Suspicious Crypto Transactions
A report sent to local prosecutors by South Korea’s financial authority about a number of cryptocurrency transactions made by a politician from an opposition party went viral online. In which the aforementioned report caused a domestic uproar due to a possible conflict of interest.
According to the contentious report, Rep. Kim Nam-kuk of the Democratic Party of Korea allegedly withdrew 800,000 WEMIX tokens in 2022 during late February and early March. Additionally, according to CoinDesk Korea, the Financial Intelligence Unit of the Financial Services Commission received notification of the aforementioned transactions.
It is important to note that between January and February of 2022, Kim’s WEMIX holdings totaled 6 billion won, or around $4.5 million. The aforementioned withdrawals were apparently labeled as suspicious transactions by the FIU. Additionally, the prosecutor’s office has received a report on it.
Kim Against South Korea’s Newly Implemented Rule
Bear in mind that on March 25, 2022, just days after Kim allegedly withdrew, South Korea put into effect the travel rule established by the worldwide standard-setter FATF. The aforementioned travel rule mandates that exchanges gather personal information about transactions.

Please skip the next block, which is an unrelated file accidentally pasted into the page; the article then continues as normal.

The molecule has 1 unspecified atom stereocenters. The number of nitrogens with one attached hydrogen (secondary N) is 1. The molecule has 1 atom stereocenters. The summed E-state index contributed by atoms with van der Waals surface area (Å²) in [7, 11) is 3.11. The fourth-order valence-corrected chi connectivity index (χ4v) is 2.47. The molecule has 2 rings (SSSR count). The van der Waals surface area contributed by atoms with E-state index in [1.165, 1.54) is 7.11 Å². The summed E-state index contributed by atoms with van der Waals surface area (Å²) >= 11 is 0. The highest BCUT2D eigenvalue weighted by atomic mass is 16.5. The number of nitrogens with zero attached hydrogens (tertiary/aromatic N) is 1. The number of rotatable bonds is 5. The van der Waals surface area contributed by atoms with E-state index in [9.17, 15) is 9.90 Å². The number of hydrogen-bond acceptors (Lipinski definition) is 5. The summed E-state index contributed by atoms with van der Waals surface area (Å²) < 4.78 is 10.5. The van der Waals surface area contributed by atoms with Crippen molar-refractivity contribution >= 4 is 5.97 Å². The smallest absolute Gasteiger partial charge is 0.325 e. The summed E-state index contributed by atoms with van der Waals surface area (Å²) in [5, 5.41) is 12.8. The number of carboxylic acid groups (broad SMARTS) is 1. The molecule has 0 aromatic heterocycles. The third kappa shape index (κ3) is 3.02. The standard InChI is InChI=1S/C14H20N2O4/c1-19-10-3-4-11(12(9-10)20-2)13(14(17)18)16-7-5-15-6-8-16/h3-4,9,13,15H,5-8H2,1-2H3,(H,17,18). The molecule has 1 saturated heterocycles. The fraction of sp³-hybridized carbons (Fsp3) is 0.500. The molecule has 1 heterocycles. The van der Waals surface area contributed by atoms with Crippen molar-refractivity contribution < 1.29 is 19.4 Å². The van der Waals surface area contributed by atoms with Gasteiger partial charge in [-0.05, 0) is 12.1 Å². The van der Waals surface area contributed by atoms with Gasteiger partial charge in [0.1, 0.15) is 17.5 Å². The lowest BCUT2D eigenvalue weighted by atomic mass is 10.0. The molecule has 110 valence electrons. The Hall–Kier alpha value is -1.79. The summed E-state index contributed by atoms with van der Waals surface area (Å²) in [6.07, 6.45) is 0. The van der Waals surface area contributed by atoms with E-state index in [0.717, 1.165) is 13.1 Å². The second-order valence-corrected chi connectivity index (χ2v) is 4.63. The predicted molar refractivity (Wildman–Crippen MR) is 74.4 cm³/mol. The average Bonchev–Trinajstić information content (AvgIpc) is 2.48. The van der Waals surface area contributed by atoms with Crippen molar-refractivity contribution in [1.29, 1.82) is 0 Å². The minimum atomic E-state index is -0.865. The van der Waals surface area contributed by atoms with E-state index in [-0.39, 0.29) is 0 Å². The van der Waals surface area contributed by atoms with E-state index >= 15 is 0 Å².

When they reach a specific threshold, the aforementioned data gathered by the respective exchanges would subsequently be transmitted to the appropriate authorities. Kim, however, remained steadfast in his assertion that he didn’t cash out his tokens and didn’t break any rules. In light of this, it is important to note that the Public Service Ethics Act of South Korea does not include a reporting obligation for virtual assets.
It’s also important to note that WEMIX was removed from the main exchanges in South Korea last year on claims that its data on supply and circulation were false. This prompted the issuing business WeMade to attempt a failed legal appeal to the delisting.
Additionally, Kim co-sponsored a modification to the Income Tax Act in July 2021 that included a provision to postpone taxation on virtual assets, according to CoinDesk Korea. To tax cryptocurrency income as well as income from the “transfer or lending” of virtual assets, South Korea had originally planned to do so until 2025.